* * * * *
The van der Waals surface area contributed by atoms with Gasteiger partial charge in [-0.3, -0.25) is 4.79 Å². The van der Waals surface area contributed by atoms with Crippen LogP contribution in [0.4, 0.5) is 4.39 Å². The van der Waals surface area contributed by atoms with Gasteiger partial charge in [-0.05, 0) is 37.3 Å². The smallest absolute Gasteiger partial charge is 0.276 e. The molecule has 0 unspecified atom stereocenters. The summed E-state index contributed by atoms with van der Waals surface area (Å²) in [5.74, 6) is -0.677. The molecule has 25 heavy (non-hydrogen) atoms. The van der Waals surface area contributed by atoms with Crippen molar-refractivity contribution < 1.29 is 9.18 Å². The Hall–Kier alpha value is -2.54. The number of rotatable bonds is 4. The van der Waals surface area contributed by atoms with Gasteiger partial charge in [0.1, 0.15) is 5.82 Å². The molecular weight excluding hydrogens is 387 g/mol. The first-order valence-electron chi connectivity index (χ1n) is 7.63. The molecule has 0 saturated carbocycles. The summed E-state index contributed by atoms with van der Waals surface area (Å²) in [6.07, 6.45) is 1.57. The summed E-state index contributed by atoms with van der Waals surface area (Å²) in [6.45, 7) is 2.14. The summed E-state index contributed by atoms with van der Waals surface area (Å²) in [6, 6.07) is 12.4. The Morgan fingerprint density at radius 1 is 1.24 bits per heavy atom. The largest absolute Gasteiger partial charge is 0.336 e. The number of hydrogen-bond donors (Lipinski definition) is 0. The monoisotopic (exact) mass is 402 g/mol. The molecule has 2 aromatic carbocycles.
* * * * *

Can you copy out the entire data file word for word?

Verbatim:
The van der Waals surface area contributed by atoms with Gasteiger partial charge in [-0.3, -0.25) is 4.79 Å². The van der Waals surface area contributed by atoms with Crippen LogP contribution in [0.4, 0.5) is 4.39 Å². The van der Waals surface area contributed by atoms with Gasteiger partial charge in [-0.05, 0) is 37.3 Å². The smallest absolute Gasteiger partial charge is 0.276 e. The molecule has 0 unspecified atom stereocenters. The summed E-state index contributed by atoms with van der Waals surface area (Å²) in [5.74, 6) is -0.677. The molecule has 25 heavy (non-hydrogen) atoms. The van der Waals surface area contributed by atoms with Crippen molar-refractivity contribution < 1.29 is 9.18 Å². The Hall–Kier alpha value is -2.54. The number of rotatable bonds is 4. The van der Waals surface area contributed by atoms with Gasteiger partial charge in [0.1, 0.15) is 5.82 Å². The molecular weight excluding hydrogens is 387 g/mol. The first-order valence-electron chi connectivity index (χ1n) is 7.63. The molecule has 0 saturated carbocycles. The summed E-state index contributed by atoms with van der Waals surface area (Å²) in [6.07, 6.45) is 1.57. The summed E-state index contributed by atoms with van der Waals surface area (Å²) in [6.45, 7) is 2.14. The summed E-state index contributed by atoms with van der Waals surface area (Å²) in [6, 6.07) is 12.4. The Morgan fingerprint density at radius 1 is 1.24 bits per heavy atom. The largest absolute Gasteiger partial charge is 0.336 e. The number of hydrogen-bond donors (Lipinski definition) is 0. The monoisotopic (exact) mass is 402 g/mol. The molecule has 2 aromatic carbocycles.